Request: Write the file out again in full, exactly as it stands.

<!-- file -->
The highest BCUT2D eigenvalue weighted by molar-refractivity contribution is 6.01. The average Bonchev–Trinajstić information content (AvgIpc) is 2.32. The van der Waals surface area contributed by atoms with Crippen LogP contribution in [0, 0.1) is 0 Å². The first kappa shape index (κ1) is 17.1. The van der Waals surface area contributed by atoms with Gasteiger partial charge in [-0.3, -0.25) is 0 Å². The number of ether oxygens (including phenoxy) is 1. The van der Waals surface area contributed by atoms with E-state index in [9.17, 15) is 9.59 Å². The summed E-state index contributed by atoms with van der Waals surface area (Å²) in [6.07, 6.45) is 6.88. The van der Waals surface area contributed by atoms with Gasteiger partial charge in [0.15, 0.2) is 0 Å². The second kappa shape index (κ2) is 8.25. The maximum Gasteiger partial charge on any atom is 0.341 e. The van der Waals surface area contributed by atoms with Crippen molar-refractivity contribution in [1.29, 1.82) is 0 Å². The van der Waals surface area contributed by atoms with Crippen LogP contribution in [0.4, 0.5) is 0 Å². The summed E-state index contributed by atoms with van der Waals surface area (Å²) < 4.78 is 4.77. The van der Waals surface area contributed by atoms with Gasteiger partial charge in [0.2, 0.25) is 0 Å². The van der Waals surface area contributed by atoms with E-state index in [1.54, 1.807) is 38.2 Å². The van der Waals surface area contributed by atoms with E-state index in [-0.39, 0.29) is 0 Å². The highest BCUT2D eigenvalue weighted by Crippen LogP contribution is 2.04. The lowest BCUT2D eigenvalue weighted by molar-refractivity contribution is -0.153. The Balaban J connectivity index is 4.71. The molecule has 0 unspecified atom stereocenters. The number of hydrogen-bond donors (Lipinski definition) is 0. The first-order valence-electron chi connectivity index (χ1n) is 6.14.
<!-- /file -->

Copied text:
The highest BCUT2D eigenvalue weighted by molar-refractivity contribution is 6.01. The average Bonchev–Trinajstić information content (AvgIpc) is 2.32. The van der Waals surface area contributed by atoms with Crippen LogP contribution in [0, 0.1) is 0 Å². The first kappa shape index (κ1) is 17.1. The van der Waals surface area contributed by atoms with Gasteiger partial charge in [-0.3, -0.25) is 0 Å². The number of ether oxygens (including phenoxy) is 1. The van der Waals surface area contributed by atoms with E-state index in [9.17, 15) is 9.59 Å². The summed E-state index contributed by atoms with van der Waals surface area (Å²) in [6.07, 6.45) is 6.88. The van der Waals surface area contributed by atoms with Gasteiger partial charge in [0.15, 0.2) is 0 Å². The second kappa shape index (κ2) is 8.25. The maximum Gasteiger partial charge on any atom is 0.341 e. The van der Waals surface area contributed by atoms with Crippen molar-refractivity contribution in [1.29, 1.82) is 0 Å². The van der Waals surface area contributed by atoms with Crippen LogP contribution in [0.4, 0.5) is 0 Å². The summed E-state index contributed by atoms with van der Waals surface area (Å²) < 4.78 is 4.77. The van der Waals surface area contributed by atoms with Gasteiger partial charge in [0.2, 0.25) is 0 Å². The van der Waals surface area contributed by atoms with E-state index in [1.54, 1.807) is 38.2 Å². The van der Waals surface area contributed by atoms with E-state index in [-0.39, 0.29) is 0 Å². The highest BCUT2D eigenvalue weighted by Crippen LogP contribution is 2.04. The lowest BCUT2D eigenvalue weighted by molar-refractivity contribution is -0.153. The Balaban J connectivity index is 4.71. The molecule has 0 unspecified atom stereocenters. The number of hydrogen-bond donors (Lipinski definition) is 0. The first-order valence-electron chi connectivity index (χ1n) is 6.14.